|Publication number||US4768004 A|
|Application number||US 06/917,140|
|Publication date||Aug 30, 1988|
|Filing date||Oct 9, 1986|
|Priority date||Oct 9, 1986|
|Publication number||06917140, 917140, US 4768004 A, US 4768004A, US-A-4768004, US4768004 A, US4768004A|
|Inventors||William J. Wilson|
|Original Assignee||Sanders Associates, Inc.|
|Export Citation||BiBTeX, EndNote, RefMan|
|Patent Citations (11), Non-Patent Citations (2), Referenced by (24), Classifications (17), Legal Events (7)|
|External Links: USPTO, USPTO Assignment, Espacenet|
This invention relates to an assembly for mounting components to an electrical circuit, and in particular it relates to an assembly for connecting components to a microwave circuit formed from microstrip transmission lines.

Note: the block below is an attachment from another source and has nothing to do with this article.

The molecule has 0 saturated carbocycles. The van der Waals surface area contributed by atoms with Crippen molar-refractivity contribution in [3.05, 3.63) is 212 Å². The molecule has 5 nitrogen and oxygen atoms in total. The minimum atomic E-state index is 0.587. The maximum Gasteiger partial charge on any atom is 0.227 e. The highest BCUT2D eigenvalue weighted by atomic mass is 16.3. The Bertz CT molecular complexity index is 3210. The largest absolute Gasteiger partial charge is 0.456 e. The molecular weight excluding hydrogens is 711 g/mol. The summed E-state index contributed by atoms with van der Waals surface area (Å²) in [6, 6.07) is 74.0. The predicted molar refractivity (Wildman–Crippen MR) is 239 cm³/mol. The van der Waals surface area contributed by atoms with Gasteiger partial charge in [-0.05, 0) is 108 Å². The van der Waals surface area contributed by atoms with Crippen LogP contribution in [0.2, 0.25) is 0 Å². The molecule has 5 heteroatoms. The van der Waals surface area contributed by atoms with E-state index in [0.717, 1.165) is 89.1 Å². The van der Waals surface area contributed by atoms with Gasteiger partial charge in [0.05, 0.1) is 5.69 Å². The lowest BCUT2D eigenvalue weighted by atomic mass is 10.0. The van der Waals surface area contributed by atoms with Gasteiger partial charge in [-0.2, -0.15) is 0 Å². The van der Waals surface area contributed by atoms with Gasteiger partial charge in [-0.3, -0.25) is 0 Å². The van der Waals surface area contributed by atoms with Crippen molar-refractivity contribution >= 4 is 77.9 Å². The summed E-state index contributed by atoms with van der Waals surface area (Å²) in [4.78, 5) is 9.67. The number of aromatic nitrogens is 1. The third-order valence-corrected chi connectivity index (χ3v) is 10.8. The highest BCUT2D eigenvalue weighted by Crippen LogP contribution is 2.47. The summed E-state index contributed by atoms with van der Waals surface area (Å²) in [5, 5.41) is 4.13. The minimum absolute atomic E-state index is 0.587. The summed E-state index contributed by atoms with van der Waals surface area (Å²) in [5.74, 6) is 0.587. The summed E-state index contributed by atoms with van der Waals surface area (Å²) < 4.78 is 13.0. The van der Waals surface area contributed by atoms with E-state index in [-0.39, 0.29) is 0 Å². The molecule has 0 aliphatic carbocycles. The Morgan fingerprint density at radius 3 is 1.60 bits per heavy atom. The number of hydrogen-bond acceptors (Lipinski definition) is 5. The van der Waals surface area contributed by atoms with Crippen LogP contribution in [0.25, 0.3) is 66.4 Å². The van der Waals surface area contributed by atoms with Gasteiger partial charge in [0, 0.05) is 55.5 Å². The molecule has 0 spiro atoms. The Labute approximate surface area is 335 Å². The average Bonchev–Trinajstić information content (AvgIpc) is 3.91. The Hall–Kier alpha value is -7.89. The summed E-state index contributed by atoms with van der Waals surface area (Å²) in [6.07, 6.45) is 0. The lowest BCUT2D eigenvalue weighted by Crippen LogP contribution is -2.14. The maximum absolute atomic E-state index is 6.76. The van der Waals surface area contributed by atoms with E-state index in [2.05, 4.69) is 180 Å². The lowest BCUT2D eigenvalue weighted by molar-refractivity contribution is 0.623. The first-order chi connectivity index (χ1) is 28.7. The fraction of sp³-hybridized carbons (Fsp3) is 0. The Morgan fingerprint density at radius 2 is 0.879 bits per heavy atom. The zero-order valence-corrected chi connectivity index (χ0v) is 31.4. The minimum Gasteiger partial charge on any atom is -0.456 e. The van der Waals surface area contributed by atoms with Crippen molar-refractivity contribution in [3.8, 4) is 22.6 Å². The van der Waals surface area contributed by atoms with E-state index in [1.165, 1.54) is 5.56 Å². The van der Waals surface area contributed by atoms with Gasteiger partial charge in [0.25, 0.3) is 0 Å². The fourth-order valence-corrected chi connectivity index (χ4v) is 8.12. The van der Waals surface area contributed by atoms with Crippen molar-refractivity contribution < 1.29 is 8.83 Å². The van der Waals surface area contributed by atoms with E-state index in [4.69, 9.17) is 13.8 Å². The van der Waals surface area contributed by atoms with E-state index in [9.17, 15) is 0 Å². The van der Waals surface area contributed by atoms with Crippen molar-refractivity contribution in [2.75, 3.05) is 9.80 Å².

Microstrip transmission lines are frequently used as bases for microwave circuits. These lines comprise one or more flat conductors that are separated from a ground plane by an insulating dielectric or substrate. An important advantage of microstrip transmission lines is their relatively low cost since the circuits can be made by etched circuit techniques. Another important advantage is their structural rigidity, which provides circuit stability in the face of external forces. Furthermore, by varying the lengths, widths, and shapes of the conductors, and by proper positioning of adjacent conductors, discrete components such as capacitors, inductors and couplers can be formed out of microstrip transmission line segments.
Currently, however, there are limitations to the use of microstrip transmission lines. Discrete components, such as diodes, are difficult to shunt to microstrip circuits. It has been necessary to mount the component on a pedestal and place the resulting subassembly in a bored-out section of dielectric in which the ground plane is exposed from above. The subassembly is then secured in the bore so that the diode is in electrical contact with the conductor and the pedestal is in electrical contact with the underlying ground plane.